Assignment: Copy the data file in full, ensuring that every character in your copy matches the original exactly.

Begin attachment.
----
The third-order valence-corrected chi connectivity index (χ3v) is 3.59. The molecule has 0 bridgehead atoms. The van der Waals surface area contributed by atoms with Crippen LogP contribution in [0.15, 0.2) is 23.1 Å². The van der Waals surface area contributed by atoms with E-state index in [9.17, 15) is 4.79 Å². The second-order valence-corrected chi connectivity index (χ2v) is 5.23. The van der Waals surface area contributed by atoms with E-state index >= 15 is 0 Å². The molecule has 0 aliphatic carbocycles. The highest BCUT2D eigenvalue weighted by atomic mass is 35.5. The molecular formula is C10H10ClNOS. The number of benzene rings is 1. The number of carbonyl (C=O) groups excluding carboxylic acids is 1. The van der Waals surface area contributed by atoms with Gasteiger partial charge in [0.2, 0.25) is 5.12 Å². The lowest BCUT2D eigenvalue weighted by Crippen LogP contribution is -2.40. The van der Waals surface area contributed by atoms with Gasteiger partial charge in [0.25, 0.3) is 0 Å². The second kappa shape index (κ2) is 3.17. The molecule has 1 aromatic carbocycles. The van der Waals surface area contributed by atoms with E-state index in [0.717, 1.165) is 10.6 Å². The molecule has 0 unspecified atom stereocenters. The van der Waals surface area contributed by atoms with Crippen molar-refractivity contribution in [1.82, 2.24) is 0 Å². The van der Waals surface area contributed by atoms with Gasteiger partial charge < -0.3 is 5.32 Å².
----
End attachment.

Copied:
The third-order valence-corrected chi connectivity index (χ3v) is 3.59. The molecule has 0 bridgehead atoms. The van der Waals surface area contributed by atoms with Crippen LogP contribution in [0.15, 0.2) is 23.1 Å². The van der Waals surface area contributed by atoms with E-state index in [9.17, 15) is 4.79 Å². The second-order valence-corrected chi connectivity index (χ2v) is 5.23. The van der Waals surface area contributed by atoms with E-state index >= 15 is 0 Å². The molecule has 0 aliphatic carbocycles. The highest BCUT2D eigenvalue weighted by atomic mass is 35.5. The molecular formula is C10H10ClNOS. The number of benzene rings is 1. The number of carbonyl (C=O) groups excluding carboxylic acids is 1. The van der Waals surface area contributed by atoms with Gasteiger partial charge in [0.2, 0.25) is 5.12 Å². The lowest BCUT2D eigenvalue weighted by Crippen LogP contribution is -2.40. The van der Waals surface area contributed by atoms with Gasteiger partial charge in [0.25, 0.3) is 0 Å². The second kappa shape index (κ2) is 3.17. The molecule has 1 aromatic carbocycles. The van der Waals surface area contributed by atoms with E-state index in [0.717, 1.165) is 10.6 Å². The molecule has 0 unspecified atom stereocenters. The van der Waals surface area contributed by atoms with Crippen molar-refractivity contribution in [1.82, 2.24) is 0 Å². The van der Waals surface area contributed by atoms with Gasteiger partial charge < -0.3 is 5.32 Å².